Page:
The Asantehene Otumfuo Osei Tutu II says the Lands Act 2020, which is being introduced to address issues concerning the sale of lands by traditional leaders, cannot be fully applicable in the Ashanti Region.
He has thus asked the Ministry of Lands and Natural Resources and other relevant stakeholders to review portions of the Act.
Reacting to the explanations given, the Asantehene noted that the laws differ in various traditional areas and as such the law will not be applicable in the Ashanti Region.
“Even though the laws are made for everyone, here in the Asante kingdom, we also have our laws. Chiefs cannot be forced to account to anybody.”
“If they do, it belittles our chieftaincy,” the Asantehene said.
The Act gives room for residents to take their chiefs to court for them to provide accountability to the people on the sale of lands.
In a bid to help chiefs understand the components of the new Land Act, the Minister for Lands and Natural Resources, Samuel Abdulai Jinapor joined the last general meeting of the Ashanti Regional House of Chiefs where officials explained the details to them.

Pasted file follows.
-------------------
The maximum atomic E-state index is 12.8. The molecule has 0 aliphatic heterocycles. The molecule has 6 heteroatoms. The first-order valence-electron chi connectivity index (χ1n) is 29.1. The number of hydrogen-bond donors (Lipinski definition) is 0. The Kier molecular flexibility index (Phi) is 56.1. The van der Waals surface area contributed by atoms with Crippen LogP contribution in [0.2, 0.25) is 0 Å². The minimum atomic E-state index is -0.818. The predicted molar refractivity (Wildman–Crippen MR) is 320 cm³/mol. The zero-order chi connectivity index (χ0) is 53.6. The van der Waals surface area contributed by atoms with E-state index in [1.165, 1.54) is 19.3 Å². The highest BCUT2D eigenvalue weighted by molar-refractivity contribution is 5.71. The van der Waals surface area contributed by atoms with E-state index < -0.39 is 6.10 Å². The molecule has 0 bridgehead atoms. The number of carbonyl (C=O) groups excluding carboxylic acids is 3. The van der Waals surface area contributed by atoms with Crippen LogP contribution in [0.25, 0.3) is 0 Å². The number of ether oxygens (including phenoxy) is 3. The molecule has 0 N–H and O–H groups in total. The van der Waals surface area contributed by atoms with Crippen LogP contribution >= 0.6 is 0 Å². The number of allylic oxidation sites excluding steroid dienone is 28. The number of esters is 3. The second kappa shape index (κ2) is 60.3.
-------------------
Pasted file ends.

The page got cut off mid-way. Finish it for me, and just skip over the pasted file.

First, the Act holds that chiefs, tendanas, clan heads, family heads, or any authority in charge of the management of stool or skin, clan or family lands are accountable as fiduciaries.
As fiduciaries, they are expected to be transparent, open, fair, and impartial in making decisions that affect the lands they manage.
They are also subject to disciplinary sanctions if they fail to comply with their fiduciary duties.
A chief in charge of the management of stool, clan or family land who fails to be transparent, fair, open and impartial in matters affecting land under his management could face a fine of not less than 5,000 penalty units or GH¢60,000 and not more than 10,000 penalty units or GH¢120,000 or to a term of imprisonment of not less than five years and not more than 10 years or both.